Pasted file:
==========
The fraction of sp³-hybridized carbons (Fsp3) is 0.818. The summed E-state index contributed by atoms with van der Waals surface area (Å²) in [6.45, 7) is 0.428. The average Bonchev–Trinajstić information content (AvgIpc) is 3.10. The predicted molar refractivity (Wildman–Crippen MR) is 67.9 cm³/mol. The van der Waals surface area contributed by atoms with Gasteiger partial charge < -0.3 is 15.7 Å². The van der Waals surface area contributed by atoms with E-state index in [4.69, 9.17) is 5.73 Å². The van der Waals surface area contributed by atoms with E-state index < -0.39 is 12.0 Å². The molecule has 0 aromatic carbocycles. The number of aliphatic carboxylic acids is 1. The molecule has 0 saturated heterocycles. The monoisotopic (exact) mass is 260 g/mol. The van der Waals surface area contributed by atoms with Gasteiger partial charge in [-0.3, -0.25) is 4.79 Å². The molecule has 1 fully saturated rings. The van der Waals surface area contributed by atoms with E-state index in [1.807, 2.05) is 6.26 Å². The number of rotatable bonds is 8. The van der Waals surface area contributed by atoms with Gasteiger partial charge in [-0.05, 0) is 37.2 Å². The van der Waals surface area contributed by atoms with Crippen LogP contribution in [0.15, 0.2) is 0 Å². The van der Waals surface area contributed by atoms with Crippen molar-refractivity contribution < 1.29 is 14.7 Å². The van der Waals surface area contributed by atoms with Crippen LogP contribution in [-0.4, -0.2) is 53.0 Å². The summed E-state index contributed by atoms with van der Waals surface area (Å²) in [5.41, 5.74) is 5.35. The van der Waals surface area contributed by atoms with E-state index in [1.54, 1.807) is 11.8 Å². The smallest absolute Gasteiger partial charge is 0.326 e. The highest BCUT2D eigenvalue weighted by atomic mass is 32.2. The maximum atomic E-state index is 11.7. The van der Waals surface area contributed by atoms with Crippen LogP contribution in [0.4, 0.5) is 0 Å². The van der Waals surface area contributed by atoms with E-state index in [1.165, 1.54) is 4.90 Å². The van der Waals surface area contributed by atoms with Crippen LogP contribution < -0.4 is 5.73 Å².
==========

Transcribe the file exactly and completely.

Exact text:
The fraction of sp³-hybridized carbons (Fsp3) is 0.818. The summed E-state index contributed by atoms with van der Waals surface area (Å²) in [6.45, 7) is 0.428. The average Bonchev–Trinajstić information content (AvgIpc) is 3.10. The predicted molar refractivity (Wildman–Crippen MR) is 67.9 cm³/mol. The van der Waals surface area contributed by atoms with Gasteiger partial charge < -0.3 is 15.7 Å². The van der Waals surface area contributed by atoms with E-state index in [4.69, 9.17) is 5.73 Å². The van der Waals surface area contributed by atoms with E-state index < -0.39 is 12.0 Å². The molecule has 0 aromatic carbocycles. The number of aliphatic carboxylic acids is 1. The molecule has 0 saturated heterocycles. The monoisotopic (exact) mass is 260 g/mol. The van der Waals surface area contributed by atoms with Gasteiger partial charge in [-0.3, -0.25) is 4.79 Å². The molecule has 1 fully saturated rings. The van der Waals surface area contributed by atoms with E-state index in [1.807, 2.05) is 6.26 Å². The number of rotatable bonds is 8. The van der Waals surface area contributed by atoms with Gasteiger partial charge in [-0.05, 0) is 37.2 Å². The van der Waals surface area contributed by atoms with Crippen LogP contribution in [0.15, 0.2) is 0 Å². The van der Waals surface area contributed by atoms with Crippen molar-refractivity contribution < 1.29 is 14.7 Å². The van der Waals surface area contributed by atoms with Crippen LogP contribution in [-0.4, -0.2) is 53.0 Å². The summed E-state index contributed by atoms with van der Waals surface area (Å²) in [5.41, 5.74) is 5.35. The van der Waals surface area contributed by atoms with E-state index in [1.54, 1.807) is 11.8 Å². The smallest absolute Gasteiger partial charge is 0.326 e. The highest BCUT2D eigenvalue weighted by atomic mass is 32.2. The maximum atomic E-state index is 11.7. The van der Waals surface area contributed by atoms with Crippen LogP contribution in [0.4, 0.5) is 0 Å². The van der Waals surface area contributed by atoms with E-state index in [1.165, 1.54) is 4.90 Å². The van der Waals surface area contributed by atoms with Crippen LogP contribution < -0.4 is 5.73 Å².